John Betjeman's "Westgate-On-Sea"
John Betjeman's "Westgate-On-Sea" consists of seven rimed stanzas, each with a rime scheme of ABCB.
Betjeman has confessed his identification as a "poet and hack" in Who's Who.
This poem, "Westgate-On-Sea," proves the "hack" identification as it provides an example of one of his most vacuous efforts to concoct a poetic piece employing the encumbered measures of fractious modernism.
John Betjeman's interest in architecture often informs his poetry as he fumbles to add substance to his observations of line and curve.
Perhaps this poet's reputation has been saved by his own penchant for self-deprecation. At least that humble act keeps him from being unlikeable even in his more flagrant anti-religious pieces.
First Stanza: "Hark, I hear the bells of Westgate"
The speaker addresses the reader/listener, stating that he is going to tell his audience what the "bells of Westgate" are saying: "Hark, I hear the bells of Westgate, / I will tell you what they sigh."
The speaker identifies the district of Thanet and remarks that "those minarets and steeples" are pricking the sky.
The speaker oddly claims that the bells "sigh"; such a characterization of bells suggests a melancholy in the speaker, since the bells themselves cannot express the emotion of a sigh. Or perhaps his need for a rime with "sky" is to blame.
Second Stanza: "Happy bells of eighteen-ninety"
The speaker continues the odd personification by calling them "[h]appy bells" in the second stanza: "Happy bells of eighteen-ninety." The "happy bells" remind him of "laurel, shrubs and privet, / Red geraniums in flower."
They recall these plants because they are "[b]ursting from [their] freestone tower." He dramatizes the bells' performance, but now claiming they "burst," he contradicts his characterization of them as "sighing."
A sigh never bursts; a sigh is the result slow exhalation.
The speaker has changed his mind about telling what the bells report and is now addressing the bells themselves.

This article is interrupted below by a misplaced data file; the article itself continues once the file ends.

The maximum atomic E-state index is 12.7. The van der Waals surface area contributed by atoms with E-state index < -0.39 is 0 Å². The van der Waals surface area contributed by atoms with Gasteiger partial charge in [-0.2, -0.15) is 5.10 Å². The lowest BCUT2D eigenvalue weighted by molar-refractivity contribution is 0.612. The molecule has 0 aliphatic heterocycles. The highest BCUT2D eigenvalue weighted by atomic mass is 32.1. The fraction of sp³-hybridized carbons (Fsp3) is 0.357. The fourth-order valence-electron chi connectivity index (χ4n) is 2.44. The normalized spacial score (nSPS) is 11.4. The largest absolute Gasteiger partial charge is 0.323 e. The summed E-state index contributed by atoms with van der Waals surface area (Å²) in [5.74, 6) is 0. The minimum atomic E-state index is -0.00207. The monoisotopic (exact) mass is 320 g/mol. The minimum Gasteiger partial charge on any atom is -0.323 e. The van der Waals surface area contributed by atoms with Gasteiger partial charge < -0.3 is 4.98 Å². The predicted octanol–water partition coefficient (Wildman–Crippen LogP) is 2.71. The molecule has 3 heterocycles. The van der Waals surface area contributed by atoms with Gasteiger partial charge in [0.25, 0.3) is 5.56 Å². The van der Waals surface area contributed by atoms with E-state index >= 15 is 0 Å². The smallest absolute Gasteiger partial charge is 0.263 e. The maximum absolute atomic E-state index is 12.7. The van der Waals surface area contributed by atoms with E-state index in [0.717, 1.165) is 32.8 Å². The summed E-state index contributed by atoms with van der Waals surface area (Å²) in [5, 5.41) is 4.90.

Third Stanza: "Feet that scamper on the asphalt"
In the third stanza, the speaker changes his topic from the bells to "Feet that scamper on the asphalt." To whom these feet belong is not clear, but whoever the owners are, they "scamper" through the grass and "hide inside the shelter / Bright with ironwork and glass."
Fourth Stanza: "Striving chains of ordered children"
Perhaps the scampering feet in stanza three belong to the "ordered children" that now appear in stanza four. These children are likely part of a school outing as they are in ordered chains.
And they are becoming very cold as they march along the sea: "Purple by the sea-breeze made." Yet they continue "Striving on to prunes and suet." They have a rather unappetizing snack waiting for them.
Fifth Stanza: "Some with wire around their glasses"
Continuing to describe the children, the speaker notes, "Some with wire around their glasses, / Some with wire across their teeth"—as empty a pair of lines as were ever concocted by any poetaster, these two lines stun with their vacuity.
The stanza finishes off as pointlessly as it began: "Writhing frames for running noses / And the drooping lip beneath." The speaker has lost his perspective, flitting from topic to topic.
Sixth Stanza: "Church of England bells of Westgate!"
In the sixth stanza, the speaker again addresses the bells, declaiming, "Church of England bells of Westgate!" Then reports that he is standing on a balcony and the white "woodwork wriggles" around him, and he see clocktowers on either side of him.
Seventh Stanza: "For me in my timber arbour"
The speaker addresses the bells again, asserting that they have one more message for him, and the message is "Plimsolls, plimsolls in the summer, / Oh galoshes in the wet!"
The bells are telling him to wear sneakers when the weather is nice in summer, but rubber boots when it rains.
Reading of Betjeman's "Westgate-On-Sea"
© 2016 Linda Sue Grimes
More by this Author
Jacksonville, Florida, native James Weldon Johnson composed his tribute to his adopted New York City in a surprising Petrarchan sonnet.
In sonnet 75 from Edmund Spenser's Amoretti, the speaker addresses indirectly his beloved, attempting to convince her that their love will live eternally.
Sterling A. Brown's "Southern Cop" dramatically portrays a bundle of anger, authority, rage, and racism. The importance of the speaker weighs more heavily than the actual characters in the poem.
No comments yet.